This page describes stable vs unstable increments, and is primarily focused on Engineering use cases and applications.
Every iteration should be a stable increment
Our value of constant iteration is balanced by a requirement that each increment is “stable”. A stable increment is an iteration that provides value without disproportionately adding maintenance and support costs.
What drives us to merge unstable increments?
Unstable increments are often introduced due to implied or expressly communicated deadlines. When a deadline approaches and time is running out, there’s a natural instinct to “just get something shipped”. When asking whether something should ship or not, we should remember to ask if it will be stable or unstable over 30 days, 90 days or 180 days.
Is tech debt stable?
Sometimes yes, ironically. Tech debt can often be extremely stable. Stability is not a measure of our own developer cost when adding the next feature, but the impact of the feature itself being released “as is” without guarantee of follow-on investments.
We should always try to avoid knowingly creating new tech debt, but leaving in existing tech debt does not imply the increment will be unstable. Often the opposite is true: while removing tech debt we increase the risk that our increment will be unstable -introduced due to implied and we often have to counter the additional stability risk by investing in new tests while refactoring, for instance.
Examples of stable increments
- Releasing a feature which as of the first iteration only resolves 20% of expected use cases, but which can be utilized immediately for use cases which it addresses. (The subsequent use cases can be prioritized as follow-on increments.)
- Most bug fixes, assuming new issues are not being introduced.
- Resolving ambiguity in documentation. (Improvements to documentation are always a stable increment.)
- Updating an existing feature without significantly refactoring legacy code, even when the additional refactor would be helpful in the longrun. (Refactoring reduces technical debt at the cost of additional time and also at additional risk to short and mid-term stability. Often the most stable increment is to change only the code you need to change.)
Examples of unstable increments
- Releasing a feature without docs.
- Adding a large new feature without tests.
- Adding a feature with an unstable spec - meaning the spec is known to be non-final and is expected to later be updated in a non-backwards compatible manner.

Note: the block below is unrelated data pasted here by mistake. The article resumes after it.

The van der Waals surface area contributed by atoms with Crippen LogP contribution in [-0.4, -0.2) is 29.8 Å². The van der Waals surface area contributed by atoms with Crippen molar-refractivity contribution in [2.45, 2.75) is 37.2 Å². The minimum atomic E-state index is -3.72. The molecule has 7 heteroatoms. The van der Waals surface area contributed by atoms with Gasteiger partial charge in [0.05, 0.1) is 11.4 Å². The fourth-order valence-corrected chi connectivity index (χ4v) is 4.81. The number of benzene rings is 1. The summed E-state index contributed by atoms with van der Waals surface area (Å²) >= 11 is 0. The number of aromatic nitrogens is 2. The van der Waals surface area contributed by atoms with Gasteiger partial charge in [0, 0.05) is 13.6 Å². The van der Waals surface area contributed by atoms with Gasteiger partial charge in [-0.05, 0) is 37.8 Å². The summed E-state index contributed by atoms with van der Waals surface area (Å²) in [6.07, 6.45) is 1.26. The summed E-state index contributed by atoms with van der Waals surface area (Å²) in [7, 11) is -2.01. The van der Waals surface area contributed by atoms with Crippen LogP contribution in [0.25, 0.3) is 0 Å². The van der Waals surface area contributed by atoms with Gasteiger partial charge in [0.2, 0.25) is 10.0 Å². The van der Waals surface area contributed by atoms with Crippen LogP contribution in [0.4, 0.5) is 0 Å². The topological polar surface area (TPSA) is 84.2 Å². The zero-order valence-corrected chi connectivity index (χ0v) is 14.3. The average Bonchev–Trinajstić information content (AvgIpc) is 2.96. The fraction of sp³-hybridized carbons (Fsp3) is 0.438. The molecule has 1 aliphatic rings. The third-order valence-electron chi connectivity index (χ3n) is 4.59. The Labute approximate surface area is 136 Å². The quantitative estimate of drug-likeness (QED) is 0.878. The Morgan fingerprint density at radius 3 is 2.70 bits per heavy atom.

- Releasing a “short-term bug fix” with known remaining defects or undesirable behaviors. (Those will in turn need to be patched as part of a later “permanent” fix.)
The high cost of unstable increments
Unstable increments can put company-wide priorities at risk by introducing often mandatory costs which cannot be avoided or deprioritized. These costs may be visible or invisible to the rest of our prioritization process:
- A feature release that is missing docs (for example) is likely to trigger more user questions in Slack, which raise the support cost of the product.
- The additional support requirements in Slack are an invisible cost and will likely continue ongoing until docs are prioritized and then delivered.
- A feature release that is not sufficiently tested (for example) is likely to lead to bug reports, which raise the support cost of the product.
- This is a visible cost, generally
Urgency:high bug reports and must be reprioritized.
Unlike stable increments, where the feature will be fine if it is deprioritized for a few weeks or more, an unstable increment demands to stay prioritized, at risk of ongoing impact to the users and/or the team’s velocity.
Estimating an increment’s stability
To determine if the increment is stable, we can ask two questions:
- Will this increment disproportionately increase costs if merged and left as-is without modification?
- Will this increment still be providing a net value if related next steps are deprioritized, delayed, or canceled?
Approval for unstable increments
The leadership team may occasionally approve the merging of an unstable increment, especially in these circumstances:
- If there are severe impacts of not merging - for instance, if a large known bug or usability issue is being resolved.
- If capacity is dedicated and the team is expected to taking immediate learnings from the the increment.
- If there’s ability to guarantee continued investment (dedicated developer and/or administrative bandwidth) for any needed follow-on action.